If exorbitant gasoline prices have you thinking about pumping up the tires on your old bicycle, the Tulane Office of Environmental Affairs is on your side. The office wants to make bicycling the preferred method of travel on the uptown campus and the surrounding area.
Riding a bike is not only a convenient way to get around the uptown campus. It's also good for the environment and good for your health. (Photo by Tricia Travis)
To encourage the "Bike Tulane" effort, Liz Davey, environmental coordinator, is working with a group of students, staff and faculty to boost bike safety and education.
"A bike is the greenest, cheapest way to get around, but in New Orleans it's also the best way to enjoy the beauty of our neighborhoods," Davey says.
Since 2002, Bike Tulane has worked on a number of projects including research for a five-parish, regional bicycle master plan. Bike Tulane's website contains a list of cycling clubs, bike laws and rights, and information about nearby biking trails.
The group also facilitated an update to the Louisiana driver's manual to include a section about bicycling.
"We received a grant for students to pilot a bike study, and we used that to look at the language in other drivers' manuals to create an addition to Louisiana's manual," says Davey.
Davey and members of the Tulane Green Club are working to find space for a bike repair shop on the uptown campus that would provide bikers the convenience of having repairs made without having to travel off-campus.
Green Club members Philip Schapaker and Patrick Townsend have been spending their Sunday afternoons this semester performing free bicycle maintenance in Pocket Park on the uptown campus. Student mechanics plan to resume the bike clinic in the fall semester.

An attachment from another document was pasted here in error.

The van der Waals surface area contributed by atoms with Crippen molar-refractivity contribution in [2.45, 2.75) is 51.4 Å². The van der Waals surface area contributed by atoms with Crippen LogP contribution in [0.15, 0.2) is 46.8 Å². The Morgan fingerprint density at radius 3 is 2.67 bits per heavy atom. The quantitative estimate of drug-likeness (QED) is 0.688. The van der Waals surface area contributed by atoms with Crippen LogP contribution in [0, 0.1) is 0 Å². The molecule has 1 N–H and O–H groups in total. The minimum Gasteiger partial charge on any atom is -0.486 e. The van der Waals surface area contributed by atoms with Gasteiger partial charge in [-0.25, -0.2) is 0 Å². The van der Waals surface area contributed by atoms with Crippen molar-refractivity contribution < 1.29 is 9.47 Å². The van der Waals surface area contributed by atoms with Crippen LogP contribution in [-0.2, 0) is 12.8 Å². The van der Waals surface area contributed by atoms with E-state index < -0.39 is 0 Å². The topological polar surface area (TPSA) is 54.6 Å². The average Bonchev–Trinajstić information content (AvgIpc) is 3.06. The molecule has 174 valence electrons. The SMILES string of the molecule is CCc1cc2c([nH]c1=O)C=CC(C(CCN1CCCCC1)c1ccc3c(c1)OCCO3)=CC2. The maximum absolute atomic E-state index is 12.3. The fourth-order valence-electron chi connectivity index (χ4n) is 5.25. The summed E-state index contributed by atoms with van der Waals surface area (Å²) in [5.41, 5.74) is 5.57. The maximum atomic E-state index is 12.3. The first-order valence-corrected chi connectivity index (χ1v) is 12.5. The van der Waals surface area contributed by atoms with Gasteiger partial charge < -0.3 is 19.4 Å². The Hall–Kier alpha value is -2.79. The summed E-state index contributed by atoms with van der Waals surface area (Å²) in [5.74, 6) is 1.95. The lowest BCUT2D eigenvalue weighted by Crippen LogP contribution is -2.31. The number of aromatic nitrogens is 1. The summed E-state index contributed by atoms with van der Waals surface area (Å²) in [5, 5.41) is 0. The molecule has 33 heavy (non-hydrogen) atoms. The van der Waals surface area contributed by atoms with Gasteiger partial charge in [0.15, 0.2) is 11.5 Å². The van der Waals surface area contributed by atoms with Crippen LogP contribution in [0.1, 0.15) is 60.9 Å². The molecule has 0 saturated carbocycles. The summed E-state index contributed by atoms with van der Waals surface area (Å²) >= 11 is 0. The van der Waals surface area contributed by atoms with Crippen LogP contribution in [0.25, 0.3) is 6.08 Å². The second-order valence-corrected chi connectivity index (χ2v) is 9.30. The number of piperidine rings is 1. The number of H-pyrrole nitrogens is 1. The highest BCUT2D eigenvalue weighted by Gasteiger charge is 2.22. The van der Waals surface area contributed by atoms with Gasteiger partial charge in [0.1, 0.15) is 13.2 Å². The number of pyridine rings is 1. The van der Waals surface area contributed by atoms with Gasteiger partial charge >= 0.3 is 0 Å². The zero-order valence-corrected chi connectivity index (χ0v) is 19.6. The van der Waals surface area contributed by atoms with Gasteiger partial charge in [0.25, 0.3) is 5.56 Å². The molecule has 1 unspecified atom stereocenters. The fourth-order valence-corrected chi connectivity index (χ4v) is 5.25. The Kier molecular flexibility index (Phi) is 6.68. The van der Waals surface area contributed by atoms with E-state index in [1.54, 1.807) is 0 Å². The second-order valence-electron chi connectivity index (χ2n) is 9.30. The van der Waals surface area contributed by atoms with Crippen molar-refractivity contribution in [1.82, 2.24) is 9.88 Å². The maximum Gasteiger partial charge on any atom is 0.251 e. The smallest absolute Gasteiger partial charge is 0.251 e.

Schapaker and Townsend prefer to teach people how to change their own flat tires and to fix their own brakes for continued self-maintenance; they do not allow drop-off of bikes for pickup later.
Having a bike on campus comes with the responsibility of making sure that it's registered with the Tulane Department of Public Safety. According to Catherine Osborne of the Tulane traffic division, all bikes parked on campus should be registered and have a Tulane bike license attached just below the seat.
Since the city's bike division hasn't been fully operational since Hurricane Katrina, Tulane began issuing its own licenses free of charge whenever a bike is registered.
"Having people register their bikes helps us to keep track of them if they're ever lost or stolen," says Osborne. "Having your bike registered is not just a Tulane thing, it's the law."
Osborne encourages anyone with a bike to inquire about campus rules including leaving bikes on campus during the summer.
"If bikes are left on the racks after everyone leaves in May, we cut them off and store them to prevent theft," says Osborne. "This can be a problem for students who return after the summer and find that their bikes are gone. If they haven't registered, they probably won't even know where to look."
For more information, call the Tulane traffic division at 504-865-5424.